Hundreds of Ethiopian immigrants landed in Israel on Wednesday, marking the end of the Jewish Agency’s decades-long campaign to bring Jewish Ethiopians to Israel. While individual Ethiopians of Jewish descent will still be eligible for aliyah (immigration), there are to be no more coordinated efforts to bring over groups of new immigrants.
The final group of immigrants, like most immigrants from Ethiopia in recent years, is made up of members of the Falash Mura community – descendants of Jews who were forced to convert to Christianity.
Even as the latest arrivals to Israel stepped into the airport, a controversy erupted over the end of the organized aliyah campaign. Thousands of Ethiopian immigrants protested outside the Prime Minister’s Office in Jerusalem, calling to continue the mass aliyah campaign.
The Israeli government decided in 2005 to make a final list of those eligible for aliyah, fearing that if they did not do so, an endless number of Ethiopian Christians would seek to escape their country by claiming Jewish ancestry. The Ethiopian government, too, expressed concern over a potential mass exodus of Ethiopian citizens to Israel.
Government officials say that all people on the 2005 list have been given the opportunity to come to Israel; Falash Mura activists disagree, and say thousands more are still waiting.
Dr. Avraham Neguise, chairman of the United Ethiopian Jewish Organization (South Wing to Zion), expressed outrage at the closure of the Gondar camp formerly run by the Jewish Agency, and particularly the closure of the synagogue. “Not only are they separating parents and children, brothers and sisters, they even stole the Torah scrolls from the community in the Gondar synagogue,” he told Arutz Sheva.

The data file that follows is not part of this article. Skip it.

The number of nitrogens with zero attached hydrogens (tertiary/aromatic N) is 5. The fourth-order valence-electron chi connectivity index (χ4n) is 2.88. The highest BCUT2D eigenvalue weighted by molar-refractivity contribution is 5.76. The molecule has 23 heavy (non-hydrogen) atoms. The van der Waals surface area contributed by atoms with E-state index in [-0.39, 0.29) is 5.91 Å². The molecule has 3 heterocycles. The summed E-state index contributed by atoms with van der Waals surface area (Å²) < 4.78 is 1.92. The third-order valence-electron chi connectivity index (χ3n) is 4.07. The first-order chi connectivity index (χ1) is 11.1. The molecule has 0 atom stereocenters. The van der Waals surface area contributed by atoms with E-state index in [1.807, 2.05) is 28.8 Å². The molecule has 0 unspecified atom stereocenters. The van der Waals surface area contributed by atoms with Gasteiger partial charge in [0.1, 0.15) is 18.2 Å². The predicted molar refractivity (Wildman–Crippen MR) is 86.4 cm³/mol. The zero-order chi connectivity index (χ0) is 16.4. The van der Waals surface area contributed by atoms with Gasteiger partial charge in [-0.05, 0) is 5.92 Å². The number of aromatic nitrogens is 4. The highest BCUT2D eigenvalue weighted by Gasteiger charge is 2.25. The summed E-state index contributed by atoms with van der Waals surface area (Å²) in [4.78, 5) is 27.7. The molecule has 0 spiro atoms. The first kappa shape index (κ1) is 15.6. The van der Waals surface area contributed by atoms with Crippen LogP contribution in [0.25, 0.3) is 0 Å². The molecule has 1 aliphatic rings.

“They took the Torah scrolls to the embassy in order to hide the Jewish presence in Ethiopia,” he accused. “They did this just before Rosh Hashanah, before Yom Kippur, Sukkot and Simhat Torah. To close a synagogue in the month of Elul is an outrage.”
There are another 5,000 Ethiopian Jews waiting to come to Israel, Nagusa said. “They are on the existing lists, we didn’t add new names. They are waiting to make aliyah and the state of Israel is abandoning them,” he said.
“We in the community will not abandon our brothers. We will demand they be brought to Israel,” he declared.
Dr. Neguise's concerns were shared by Member of Knesset Dov Lipman (Yesh Atid), who wrote on his Facebook page, “No, the Ethiopian Aliyah is not coming to an end in today's "last flight" of Ethiopians from Gondar as our government has announced.
“Of course, I welcome the new Immigrants arriving today. However, there are hundreds, if not thousands, of daughters, sons, mothers, fathers, brothers, and sisters of Ethiopians who are already in Israel who are being left behind. And, we won't leave them behind.
“I visited Gondar last year and met them. I saw their tears, I heard their cries, and I was inspired by their drive to move to Israel and be reunited with their loved ones. I call on the government and the Jewish Agency to keep all services in Gondar in place until every single relative of Israelis has their appeal heard by the special committee set up by the Interior Committee and commit not to rest until I know that no families remain torn apart.”
But not everyone agrees with MK Lipman, even from among the Ethiopian community in Israel.
Among those who previously called to end Ethiopian aliyah were Ethiopian Jewish religious leaders.
Ethiopian Jewish kessim (traditional religious leaders) and rabbis warned in 2007 that many Falash Mura immigrants continued to practice Christianity after arriving in Israel, and even engaged in missionary activity.
Photos: Moshik Brin